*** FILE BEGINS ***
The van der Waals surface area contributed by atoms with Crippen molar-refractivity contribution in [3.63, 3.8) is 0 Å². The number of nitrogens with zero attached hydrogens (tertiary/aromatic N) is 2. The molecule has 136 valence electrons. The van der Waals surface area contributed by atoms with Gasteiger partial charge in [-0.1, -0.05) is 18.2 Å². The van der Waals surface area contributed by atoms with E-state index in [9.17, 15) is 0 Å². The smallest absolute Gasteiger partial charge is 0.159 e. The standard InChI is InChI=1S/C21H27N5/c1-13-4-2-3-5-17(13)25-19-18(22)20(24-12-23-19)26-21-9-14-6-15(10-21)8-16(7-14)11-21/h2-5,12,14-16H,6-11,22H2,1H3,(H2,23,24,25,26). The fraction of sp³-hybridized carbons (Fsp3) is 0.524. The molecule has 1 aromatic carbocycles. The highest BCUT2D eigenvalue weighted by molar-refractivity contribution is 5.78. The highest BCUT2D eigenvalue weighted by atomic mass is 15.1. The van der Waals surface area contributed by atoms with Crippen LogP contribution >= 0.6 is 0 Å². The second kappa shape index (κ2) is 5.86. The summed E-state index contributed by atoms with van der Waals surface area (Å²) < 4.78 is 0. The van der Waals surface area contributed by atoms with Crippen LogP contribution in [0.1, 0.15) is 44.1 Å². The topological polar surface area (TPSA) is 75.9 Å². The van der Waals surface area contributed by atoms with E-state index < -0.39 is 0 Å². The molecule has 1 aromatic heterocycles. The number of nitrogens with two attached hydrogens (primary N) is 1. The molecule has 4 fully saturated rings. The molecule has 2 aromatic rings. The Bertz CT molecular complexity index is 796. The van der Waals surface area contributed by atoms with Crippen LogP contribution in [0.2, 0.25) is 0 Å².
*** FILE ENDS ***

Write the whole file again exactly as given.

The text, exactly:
The van der Waals surface area contributed by atoms with Crippen molar-refractivity contribution in [3.63, 3.8) is 0 Å². The number of nitrogens with zero attached hydrogens (tertiary/aromatic N) is 2. The molecule has 136 valence electrons. The van der Waals surface area contributed by atoms with Gasteiger partial charge in [-0.1, -0.05) is 18.2 Å². The van der Waals surface area contributed by atoms with E-state index in [9.17, 15) is 0 Å². The smallest absolute Gasteiger partial charge is 0.159 e. The standard InChI is InChI=1S/C21H27N5/c1-13-4-2-3-5-17(13)25-19-18(22)20(24-12-23-19)26-21-9-14-6-15(10-21)8-16(7-14)11-21/h2-5,12,14-16H,6-11,22H2,1H3,(H2,23,24,25,26). The fraction of sp³-hybridized carbons (Fsp3) is 0.524. The molecule has 1 aromatic carbocycles. The highest BCUT2D eigenvalue weighted by molar-refractivity contribution is 5.78. The highest BCUT2D eigenvalue weighted by atomic mass is 15.1. The van der Waals surface area contributed by atoms with Crippen LogP contribution >= 0.6 is 0 Å². The second kappa shape index (κ2) is 5.86. The summed E-state index contributed by atoms with van der Waals surface area (Å²) < 4.78 is 0. The van der Waals surface area contributed by atoms with Crippen LogP contribution in [0.1, 0.15) is 44.1 Å². The topological polar surface area (TPSA) is 75.9 Å². The van der Waals surface area contributed by atoms with E-state index < -0.39 is 0 Å². The molecule has 1 aromatic heterocycles. The number of nitrogens with two attached hydrogens (primary N) is 1. The molecule has 4 fully saturated rings. The molecule has 2 aromatic rings. The Bertz CT molecular complexity index is 796. The van der Waals surface area contributed by atoms with Crippen LogP contribution in [0.2, 0.25) is 0 Å².